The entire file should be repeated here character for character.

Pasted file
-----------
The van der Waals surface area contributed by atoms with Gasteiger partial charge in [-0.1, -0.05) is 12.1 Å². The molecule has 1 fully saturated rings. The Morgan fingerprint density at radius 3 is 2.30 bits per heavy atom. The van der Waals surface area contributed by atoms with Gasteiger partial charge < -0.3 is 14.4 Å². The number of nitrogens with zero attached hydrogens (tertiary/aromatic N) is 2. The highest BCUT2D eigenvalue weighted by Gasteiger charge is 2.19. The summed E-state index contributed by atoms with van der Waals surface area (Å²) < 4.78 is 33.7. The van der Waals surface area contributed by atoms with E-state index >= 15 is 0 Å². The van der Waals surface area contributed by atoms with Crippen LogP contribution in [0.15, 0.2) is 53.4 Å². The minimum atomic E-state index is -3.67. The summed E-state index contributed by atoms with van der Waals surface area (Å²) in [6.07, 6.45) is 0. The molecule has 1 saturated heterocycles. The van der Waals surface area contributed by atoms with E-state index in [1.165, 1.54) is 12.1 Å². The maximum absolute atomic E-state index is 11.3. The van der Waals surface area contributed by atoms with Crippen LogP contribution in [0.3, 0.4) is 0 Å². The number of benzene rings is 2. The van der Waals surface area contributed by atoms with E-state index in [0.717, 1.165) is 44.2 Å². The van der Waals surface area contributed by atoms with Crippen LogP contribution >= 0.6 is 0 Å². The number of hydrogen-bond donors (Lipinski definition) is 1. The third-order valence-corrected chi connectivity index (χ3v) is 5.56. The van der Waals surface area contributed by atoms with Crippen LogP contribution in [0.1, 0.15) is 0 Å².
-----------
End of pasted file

The van der Waals surface area contributed by atoms with Gasteiger partial charge in [-0.1, -0.05) is 12.1 Å². The molecule has 1 fully saturated rings. The Morgan fingerprint density at radius 3 is 2.30 bits per heavy atom. The van der Waals surface area contributed by atoms with Gasteiger partial charge < -0.3 is 14.4 Å². The number of nitrogens with zero attached hydrogens (tertiary/aromatic N) is 2. The highest BCUT2D eigenvalue weighted by Gasteiger charge is 2.19. The summed E-state index contributed by atoms with van der Waals surface area (Å²) < 4.78 is 33.7. The van der Waals surface area contributed by atoms with E-state index >= 15 is 0 Å². The van der Waals surface area contributed by atoms with Crippen LogP contribution in [0.15, 0.2) is 53.4 Å². The minimum atomic E-state index is -3.67. The summed E-state index contributed by atoms with van der Waals surface area (Å²) in [6.07, 6.45) is 0. The molecule has 1 saturated heterocycles. The van der Waals surface area contributed by atoms with E-state index in [1.165, 1.54) is 12.1 Å². The maximum absolute atomic E-state index is 11.3. The van der Waals surface area contributed by atoms with Crippen LogP contribution in [0.3, 0.4) is 0 Å². The number of benzene rings is 2. The van der Waals surface area contributed by atoms with E-state index in [0.717, 1.165) is 44.2 Å². The van der Waals surface area contributed by atoms with Crippen LogP contribution >= 0.6 is 0 Å². The number of hydrogen-bond donors (Lipinski definition) is 1. The third-order valence-corrected chi connectivity index (χ3v) is 5.56. The van der Waals surface area contributed by atoms with Crippen LogP contribution in [0.1, 0.15) is 0 Å².